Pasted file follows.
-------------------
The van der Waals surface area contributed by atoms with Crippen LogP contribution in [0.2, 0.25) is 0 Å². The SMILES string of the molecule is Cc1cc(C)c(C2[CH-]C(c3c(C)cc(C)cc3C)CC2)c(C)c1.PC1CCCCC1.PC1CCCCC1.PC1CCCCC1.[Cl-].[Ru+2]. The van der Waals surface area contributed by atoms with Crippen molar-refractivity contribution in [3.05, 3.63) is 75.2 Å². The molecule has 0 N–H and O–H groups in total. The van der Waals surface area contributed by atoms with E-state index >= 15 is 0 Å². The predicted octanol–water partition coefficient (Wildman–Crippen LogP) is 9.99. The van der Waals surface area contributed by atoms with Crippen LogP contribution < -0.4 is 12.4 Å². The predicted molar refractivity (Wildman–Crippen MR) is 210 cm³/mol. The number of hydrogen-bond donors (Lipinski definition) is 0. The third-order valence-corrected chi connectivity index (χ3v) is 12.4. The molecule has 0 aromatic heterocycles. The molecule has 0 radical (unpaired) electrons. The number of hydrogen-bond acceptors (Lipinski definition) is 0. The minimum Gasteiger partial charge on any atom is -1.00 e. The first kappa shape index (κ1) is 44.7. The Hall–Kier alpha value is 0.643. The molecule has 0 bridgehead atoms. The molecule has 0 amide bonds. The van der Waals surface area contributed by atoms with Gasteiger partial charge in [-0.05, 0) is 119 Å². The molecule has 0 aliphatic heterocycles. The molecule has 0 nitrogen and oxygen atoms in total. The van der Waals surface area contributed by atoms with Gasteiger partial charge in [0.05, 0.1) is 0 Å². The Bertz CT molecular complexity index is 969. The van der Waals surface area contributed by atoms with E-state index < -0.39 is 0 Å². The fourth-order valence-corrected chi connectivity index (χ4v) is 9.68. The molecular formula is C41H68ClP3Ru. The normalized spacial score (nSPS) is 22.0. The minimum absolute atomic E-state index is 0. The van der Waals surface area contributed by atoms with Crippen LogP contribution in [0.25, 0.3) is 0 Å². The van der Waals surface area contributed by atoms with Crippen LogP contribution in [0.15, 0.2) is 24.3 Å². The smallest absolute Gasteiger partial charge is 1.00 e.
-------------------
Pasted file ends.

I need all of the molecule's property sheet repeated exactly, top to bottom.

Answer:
The van der Waals surface area contributed by atoms with Crippen LogP contribution in [0.2, 0.25) is 0 Å². The SMILES string of the molecule is Cc1cc(C)c(C2[CH-]C(c3c(C)cc(C)cc3C)CC2)c(C)c1.PC1CCCCC1.PC1CCCCC1.PC1CCCCC1.[Cl-].[Ru+2]. The van der Waals surface area contributed by atoms with Crippen molar-refractivity contribution in [3.05, 3.63) is 75.2 Å². The molecule has 0 N–H and O–H groups in total. The van der Waals surface area contributed by atoms with E-state index >= 15 is 0 Å². The predicted octanol–water partition coefficient (Wildman–Crippen LogP) is 9.99. The van der Waals surface area contributed by atoms with Crippen LogP contribution < -0.4 is 12.4 Å². The predicted molar refractivity (Wildman–Crippen MR) is 210 cm³/mol. The number of hydrogen-bond donors (Lipinski definition) is 0. The third-order valence-corrected chi connectivity index (χ3v) is 12.4. The molecule has 0 aromatic heterocycles. The molecule has 0 radical (unpaired) electrons. The number of hydrogen-bond acceptors (Lipinski definition) is 0. The minimum Gasteiger partial charge on any atom is -1.00 e. The first kappa shape index (κ1) is 44.7. The Hall–Kier alpha value is 0.643. The molecule has 0 bridgehead atoms. The molecule has 0 amide bonds. The van der Waals surface area contributed by atoms with Gasteiger partial charge in [-0.05, 0) is 119 Å². The molecule has 0 aliphatic heterocycles. The molecule has 0 nitrogen and oxygen atoms in total. The van der Waals surface area contributed by atoms with Gasteiger partial charge in [0.05, 0.1) is 0 Å². The Bertz CT molecular complexity index is 969. The van der Waals surface area contributed by atoms with E-state index < -0.39 is 0 Å². The fourth-order valence-corrected chi connectivity index (χ4v) is 9.68. The molecular formula is C41H68ClP3Ru. The normalized spacial score (nSPS) is 22.0. The minimum absolute atomic E-state index is 0. The van der Waals surface area contributed by atoms with Crippen LogP contribution in [0.25, 0.3) is 0 Å². The van der Waals surface area contributed by atoms with Crippen LogP contribution in [0.15, 0.2) is 24.3 Å². The smallest absolute Gasteiger partial charge is 1.00 e.